Archie descended with his troop from the craigs, and chose a spot where they would be apart from the others. It was a small piece of ground cut off by the stream which wound at the foot of the craigs, so that to reach it it was necessary to wade knee deep through the water. This was no inconvenience to the lads, all of whom, as was common with their class at the time, were accustomed to go barefoot, although they sometimes wore a sort of sandal. Bushes were cut down, and arbours made capable of containing them. The spot was but a little distance from the foot of the path up the craigs, and any one descending the path could be seen from it.
Archie gave orders that one was always to be above in readiness to start instantly with a message; that a sentry was to be placed at the camp, who was to keep his eyes upon the path, and the moment the one on duty above was seen to leave, the next upon the list was to go up and take his place. None were to wander about the wood, but all were to remain in readiness for any duty which might be required. The two lieutenants were charged to drill them constantly at their exercises so as to accustom them to the weight and handle of their arms. Two were to be sent off every morning to the depot where the provisions were issued, to draw food for the whole for the day, and four were to be posted five miles away on the roads leading towards the craigs to give warning of the approach of any enemies. These were to be relieved every six hours. They were to be entirely unarmed, and none were to issue from the camp with arms except when specially ordered.
Having made these arrangements, and taking with him one of the band as the first on duty above, he rejoined Wallace at his post on the craigs.
Wallace's numbers now increased fast. On hearing of the fall of Lanark, and on the receipt of the proclamation calling upon all true Scotchmen to join him in his effort to deliver their country from its yoke, the people began to flock in in great numbers. Richard Wallace of Riccarton and Robert Boyd came in with such force as they could collect from Kyle and Cunningham, among whom were not less than 1000 horsemen. Sir John Grahame, Sir John of Tinto, and Auchinleck assembled about 3000 mounted troops and a large number of foot, many of whom, however, were imperfectly armed. Sir Ronald Crawford, Wallace's uncle, being so close to Ayr, could not openly join him, but secretly sent reinforcements and money. Many other gentlemen joined with their followers.
The news of the fall of Lanark and of the numbers who were flocking to join Wallace paralysed the commanders of the English garrisons, and for a time no steps were taken against him; but news of the rising was instantly sent to King Edward, who, furious at this fresh trouble in Scotland, which he had deemed finally conquered, instantly commenced preparations for another invasion. A body of troops was at once sent forward from England, and, being strengthened by bodies drawn from all the garrisons, assembled at Biggar. The army was commanded by the Earl of Kent. Heralds were sent to Wallace offering him not only pardon but an honourable post if he would submit, but warning him that if he refused this offer he should, when taken, be treated as a rebel and hung.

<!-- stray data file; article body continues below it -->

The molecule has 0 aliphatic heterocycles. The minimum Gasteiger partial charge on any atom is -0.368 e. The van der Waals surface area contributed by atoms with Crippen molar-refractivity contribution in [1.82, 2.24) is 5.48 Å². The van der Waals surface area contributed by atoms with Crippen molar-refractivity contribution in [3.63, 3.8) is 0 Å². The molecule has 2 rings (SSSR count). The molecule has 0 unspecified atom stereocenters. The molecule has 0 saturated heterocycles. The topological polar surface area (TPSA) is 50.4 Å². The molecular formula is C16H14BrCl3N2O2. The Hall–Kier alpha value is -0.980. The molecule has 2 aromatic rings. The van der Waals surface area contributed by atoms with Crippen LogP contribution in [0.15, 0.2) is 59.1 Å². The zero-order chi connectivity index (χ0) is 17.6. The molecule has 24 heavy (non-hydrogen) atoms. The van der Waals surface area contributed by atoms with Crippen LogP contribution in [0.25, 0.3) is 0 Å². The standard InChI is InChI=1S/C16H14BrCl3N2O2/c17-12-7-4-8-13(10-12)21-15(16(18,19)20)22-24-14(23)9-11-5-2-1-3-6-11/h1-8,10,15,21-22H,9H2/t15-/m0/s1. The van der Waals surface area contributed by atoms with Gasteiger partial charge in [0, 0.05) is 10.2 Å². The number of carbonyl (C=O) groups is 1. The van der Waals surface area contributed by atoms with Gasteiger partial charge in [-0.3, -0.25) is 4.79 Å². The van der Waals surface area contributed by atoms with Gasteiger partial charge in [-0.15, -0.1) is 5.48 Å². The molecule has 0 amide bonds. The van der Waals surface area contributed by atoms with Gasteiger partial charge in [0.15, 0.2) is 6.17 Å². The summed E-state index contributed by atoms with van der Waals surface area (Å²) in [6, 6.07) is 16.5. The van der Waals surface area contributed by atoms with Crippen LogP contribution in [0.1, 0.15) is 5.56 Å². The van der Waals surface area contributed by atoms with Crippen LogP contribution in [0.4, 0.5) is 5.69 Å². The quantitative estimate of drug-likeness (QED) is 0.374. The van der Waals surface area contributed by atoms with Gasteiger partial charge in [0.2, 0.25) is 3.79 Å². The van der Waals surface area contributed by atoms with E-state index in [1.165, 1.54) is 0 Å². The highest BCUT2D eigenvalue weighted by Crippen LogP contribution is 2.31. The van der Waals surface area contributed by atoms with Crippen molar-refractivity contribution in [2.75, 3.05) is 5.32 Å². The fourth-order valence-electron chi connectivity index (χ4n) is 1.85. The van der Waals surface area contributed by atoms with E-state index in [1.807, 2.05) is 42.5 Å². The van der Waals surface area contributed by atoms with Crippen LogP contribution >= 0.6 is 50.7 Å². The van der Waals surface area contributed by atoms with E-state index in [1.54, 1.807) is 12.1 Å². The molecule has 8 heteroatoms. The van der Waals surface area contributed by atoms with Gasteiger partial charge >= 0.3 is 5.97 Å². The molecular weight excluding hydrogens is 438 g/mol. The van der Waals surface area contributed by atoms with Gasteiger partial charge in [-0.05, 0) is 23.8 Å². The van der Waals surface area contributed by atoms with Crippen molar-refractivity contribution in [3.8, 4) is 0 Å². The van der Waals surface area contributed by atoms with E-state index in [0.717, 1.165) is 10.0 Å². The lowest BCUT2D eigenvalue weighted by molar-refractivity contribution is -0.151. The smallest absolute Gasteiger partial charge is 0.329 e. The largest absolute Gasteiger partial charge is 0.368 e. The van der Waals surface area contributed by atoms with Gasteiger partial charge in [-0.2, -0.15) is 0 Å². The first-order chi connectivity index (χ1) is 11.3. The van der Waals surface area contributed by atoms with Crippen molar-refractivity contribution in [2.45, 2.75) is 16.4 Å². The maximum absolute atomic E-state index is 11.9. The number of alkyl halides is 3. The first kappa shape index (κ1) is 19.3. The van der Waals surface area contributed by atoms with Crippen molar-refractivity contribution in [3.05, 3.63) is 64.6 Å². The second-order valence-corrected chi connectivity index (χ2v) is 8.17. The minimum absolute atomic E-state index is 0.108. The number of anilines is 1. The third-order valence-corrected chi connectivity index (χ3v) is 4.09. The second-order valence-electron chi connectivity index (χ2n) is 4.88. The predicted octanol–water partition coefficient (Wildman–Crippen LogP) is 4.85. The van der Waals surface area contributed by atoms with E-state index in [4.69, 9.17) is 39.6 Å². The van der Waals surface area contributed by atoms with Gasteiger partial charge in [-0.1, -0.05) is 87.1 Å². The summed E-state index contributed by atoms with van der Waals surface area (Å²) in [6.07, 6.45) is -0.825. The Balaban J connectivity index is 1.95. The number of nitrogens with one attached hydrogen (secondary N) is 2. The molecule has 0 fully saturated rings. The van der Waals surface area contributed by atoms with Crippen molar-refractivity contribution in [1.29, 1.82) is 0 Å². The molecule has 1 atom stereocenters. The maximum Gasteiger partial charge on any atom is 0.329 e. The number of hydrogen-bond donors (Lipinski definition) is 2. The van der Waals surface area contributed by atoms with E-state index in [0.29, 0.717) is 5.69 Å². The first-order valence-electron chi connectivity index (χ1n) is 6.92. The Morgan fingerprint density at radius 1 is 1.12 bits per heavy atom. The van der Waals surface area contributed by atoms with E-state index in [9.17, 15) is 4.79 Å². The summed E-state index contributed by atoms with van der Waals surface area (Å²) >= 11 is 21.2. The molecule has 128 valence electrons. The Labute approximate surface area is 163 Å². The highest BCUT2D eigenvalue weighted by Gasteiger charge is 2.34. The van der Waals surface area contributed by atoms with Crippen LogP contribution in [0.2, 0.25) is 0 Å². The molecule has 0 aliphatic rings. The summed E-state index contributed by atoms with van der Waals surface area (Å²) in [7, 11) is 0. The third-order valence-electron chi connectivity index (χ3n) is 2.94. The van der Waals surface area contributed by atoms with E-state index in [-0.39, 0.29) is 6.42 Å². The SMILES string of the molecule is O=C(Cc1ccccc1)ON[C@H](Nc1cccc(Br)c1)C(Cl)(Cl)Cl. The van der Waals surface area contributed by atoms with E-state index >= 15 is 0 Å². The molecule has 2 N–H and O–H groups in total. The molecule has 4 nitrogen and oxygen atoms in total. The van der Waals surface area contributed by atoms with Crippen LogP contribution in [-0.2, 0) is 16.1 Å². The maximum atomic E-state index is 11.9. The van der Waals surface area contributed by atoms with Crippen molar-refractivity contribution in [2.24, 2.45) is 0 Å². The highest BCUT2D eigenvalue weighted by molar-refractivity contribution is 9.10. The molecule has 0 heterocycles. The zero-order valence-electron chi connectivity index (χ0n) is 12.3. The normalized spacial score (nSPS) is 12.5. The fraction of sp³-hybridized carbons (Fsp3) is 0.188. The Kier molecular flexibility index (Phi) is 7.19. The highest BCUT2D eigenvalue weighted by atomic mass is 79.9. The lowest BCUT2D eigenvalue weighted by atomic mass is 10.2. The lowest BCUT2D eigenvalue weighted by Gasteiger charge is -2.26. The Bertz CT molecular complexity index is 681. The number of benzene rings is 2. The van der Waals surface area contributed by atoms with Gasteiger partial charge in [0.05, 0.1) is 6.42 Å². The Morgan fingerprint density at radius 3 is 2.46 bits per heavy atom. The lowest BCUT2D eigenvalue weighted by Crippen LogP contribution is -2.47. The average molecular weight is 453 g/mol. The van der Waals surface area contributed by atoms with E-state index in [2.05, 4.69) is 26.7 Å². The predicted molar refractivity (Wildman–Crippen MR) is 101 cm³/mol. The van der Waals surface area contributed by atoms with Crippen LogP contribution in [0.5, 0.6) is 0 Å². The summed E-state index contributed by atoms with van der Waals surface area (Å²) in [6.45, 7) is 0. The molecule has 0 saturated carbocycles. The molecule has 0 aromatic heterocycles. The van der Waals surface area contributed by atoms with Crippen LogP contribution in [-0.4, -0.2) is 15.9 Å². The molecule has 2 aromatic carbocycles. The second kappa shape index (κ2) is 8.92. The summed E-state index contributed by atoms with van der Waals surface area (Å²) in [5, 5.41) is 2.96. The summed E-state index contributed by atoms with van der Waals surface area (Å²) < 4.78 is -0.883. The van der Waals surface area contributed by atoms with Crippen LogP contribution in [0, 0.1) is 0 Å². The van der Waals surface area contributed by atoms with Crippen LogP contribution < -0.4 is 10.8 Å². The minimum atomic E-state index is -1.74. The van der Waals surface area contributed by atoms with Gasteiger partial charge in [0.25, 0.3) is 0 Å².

Wallace briefly refused submission, and said that he should be ready to give battle on the following morning.
At daybreak the army set forth, divided into three parts. Wallace, with Boyd and Auchinleck, commanded one; Sir John Grahame, with Wallace of Riccarton, the second; Sir Walter of Newbigging, with his son David and Sir John Clinto, the third. The cavalry were placed in front. The footmen, being imperfectly armed and disciplined, and therefore unable to withstand the first charge of the English, followed the cavalry.
Before marching forward Wallace called the commanders round him and charged them earnestly to restrain their men from plunder until the contest was decided, pointing out that many a battle had been lost owing to the propensity of those who gained the first advantage to scatter for plunder. Just as the Scotch were moving, a body of 300 horsemen, well armed and equipped, from Annandale and Eskdale, led by Halliday, Kirkpatrick, and Jardine, joined them; and with this accession of strength they marched forward confidently against the enemy.